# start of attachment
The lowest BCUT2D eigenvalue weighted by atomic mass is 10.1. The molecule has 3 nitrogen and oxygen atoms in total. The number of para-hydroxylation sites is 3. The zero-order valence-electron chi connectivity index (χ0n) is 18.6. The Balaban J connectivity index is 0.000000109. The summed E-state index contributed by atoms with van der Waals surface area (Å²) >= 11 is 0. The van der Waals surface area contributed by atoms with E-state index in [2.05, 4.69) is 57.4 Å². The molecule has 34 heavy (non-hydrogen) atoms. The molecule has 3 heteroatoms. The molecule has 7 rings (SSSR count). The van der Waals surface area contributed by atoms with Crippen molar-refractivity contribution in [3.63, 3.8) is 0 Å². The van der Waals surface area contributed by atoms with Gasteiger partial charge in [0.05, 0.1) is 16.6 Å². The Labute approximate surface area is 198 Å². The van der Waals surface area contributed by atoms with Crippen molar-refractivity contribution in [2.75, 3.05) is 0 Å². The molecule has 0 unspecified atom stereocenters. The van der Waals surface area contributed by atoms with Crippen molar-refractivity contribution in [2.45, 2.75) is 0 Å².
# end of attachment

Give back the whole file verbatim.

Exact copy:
The lowest BCUT2D eigenvalue weighted by atomic mass is 10.1. The molecule has 3 nitrogen and oxygen atoms in total. The number of para-hydroxylation sites is 3. The zero-order valence-electron chi connectivity index (χ0n) is 18.6. The Balaban J connectivity index is 0.000000109. The summed E-state index contributed by atoms with van der Waals surface area (Å²) >= 11 is 0. The van der Waals surface area contributed by atoms with E-state index in [2.05, 4.69) is 57.4 Å². The molecule has 34 heavy (non-hydrogen) atoms. The molecule has 3 heteroatoms. The molecule has 7 rings (SSSR count). The van der Waals surface area contributed by atoms with Crippen molar-refractivity contribution in [3.63, 3.8) is 0 Å². The van der Waals surface area contributed by atoms with Gasteiger partial charge in [0.05, 0.1) is 16.6 Å². The Labute approximate surface area is 198 Å². The van der Waals surface area contributed by atoms with Crippen molar-refractivity contribution in [2.75, 3.05) is 0 Å². The molecule has 0 unspecified atom stereocenters. The van der Waals surface area contributed by atoms with Crippen molar-refractivity contribution in [2.45, 2.75) is 0 Å².